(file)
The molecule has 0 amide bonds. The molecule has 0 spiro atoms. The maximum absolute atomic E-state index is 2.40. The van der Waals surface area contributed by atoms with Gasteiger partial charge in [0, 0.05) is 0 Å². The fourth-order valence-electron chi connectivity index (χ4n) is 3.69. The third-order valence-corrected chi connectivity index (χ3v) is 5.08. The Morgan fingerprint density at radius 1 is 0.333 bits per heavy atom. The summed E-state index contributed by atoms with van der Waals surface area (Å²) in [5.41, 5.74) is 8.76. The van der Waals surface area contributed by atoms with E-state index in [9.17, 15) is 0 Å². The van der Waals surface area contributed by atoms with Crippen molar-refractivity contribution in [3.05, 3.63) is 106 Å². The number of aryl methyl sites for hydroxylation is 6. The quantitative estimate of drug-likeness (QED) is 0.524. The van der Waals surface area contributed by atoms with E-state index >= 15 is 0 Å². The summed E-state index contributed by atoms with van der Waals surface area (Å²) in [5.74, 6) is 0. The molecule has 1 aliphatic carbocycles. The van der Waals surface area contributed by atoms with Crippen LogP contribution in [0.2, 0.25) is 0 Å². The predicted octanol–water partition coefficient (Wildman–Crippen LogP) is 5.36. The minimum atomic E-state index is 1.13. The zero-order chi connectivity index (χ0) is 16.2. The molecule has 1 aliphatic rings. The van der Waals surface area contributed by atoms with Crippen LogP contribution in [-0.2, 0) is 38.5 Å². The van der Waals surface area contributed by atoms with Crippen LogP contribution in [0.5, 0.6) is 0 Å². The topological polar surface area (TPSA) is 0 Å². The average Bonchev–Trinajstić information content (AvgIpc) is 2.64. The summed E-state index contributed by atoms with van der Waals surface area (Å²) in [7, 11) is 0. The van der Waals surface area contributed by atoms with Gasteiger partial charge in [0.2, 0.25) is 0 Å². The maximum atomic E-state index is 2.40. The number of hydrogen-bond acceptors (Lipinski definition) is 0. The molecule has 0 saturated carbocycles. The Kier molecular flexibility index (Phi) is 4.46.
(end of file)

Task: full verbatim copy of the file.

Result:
The molecule has 0 amide bonds. The molecule has 0 spiro atoms. The maximum absolute atomic E-state index is 2.40. The van der Waals surface area contributed by atoms with Gasteiger partial charge in [0, 0.05) is 0 Å². The fourth-order valence-electron chi connectivity index (χ4n) is 3.69. The third-order valence-corrected chi connectivity index (χ3v) is 5.08. The Morgan fingerprint density at radius 1 is 0.333 bits per heavy atom. The summed E-state index contributed by atoms with van der Waals surface area (Å²) in [5.41, 5.74) is 8.76. The van der Waals surface area contributed by atoms with E-state index in [9.17, 15) is 0 Å². The van der Waals surface area contributed by atoms with Crippen molar-refractivity contribution in [3.05, 3.63) is 106 Å². The number of aryl methyl sites for hydroxylation is 6. The quantitative estimate of drug-likeness (QED) is 0.524. The van der Waals surface area contributed by atoms with E-state index >= 15 is 0 Å². The summed E-state index contributed by atoms with van der Waals surface area (Å²) in [5.74, 6) is 0. The molecule has 1 aliphatic carbocycles. The van der Waals surface area contributed by atoms with Crippen LogP contribution in [0.2, 0.25) is 0 Å². The predicted octanol–water partition coefficient (Wildman–Crippen LogP) is 5.36. The minimum atomic E-state index is 1.13. The zero-order chi connectivity index (χ0) is 16.2. The molecule has 1 aliphatic rings. The van der Waals surface area contributed by atoms with Crippen LogP contribution in [-0.2, 0) is 38.5 Å². The van der Waals surface area contributed by atoms with Crippen LogP contribution in [0.5, 0.6) is 0 Å². The topological polar surface area (TPSA) is 0 Å². The average Bonchev–Trinajstić information content (AvgIpc) is 2.64. The summed E-state index contributed by atoms with van der Waals surface area (Å²) in [7, 11) is 0. The van der Waals surface area contributed by atoms with Gasteiger partial charge in [0.2, 0.25) is 0 Å². The maximum atomic E-state index is 2.40. The number of hydrogen-bond acceptors (Lipinski definition) is 0. The molecule has 0 saturated carbocycles. The Kier molecular flexibility index (Phi) is 4.46.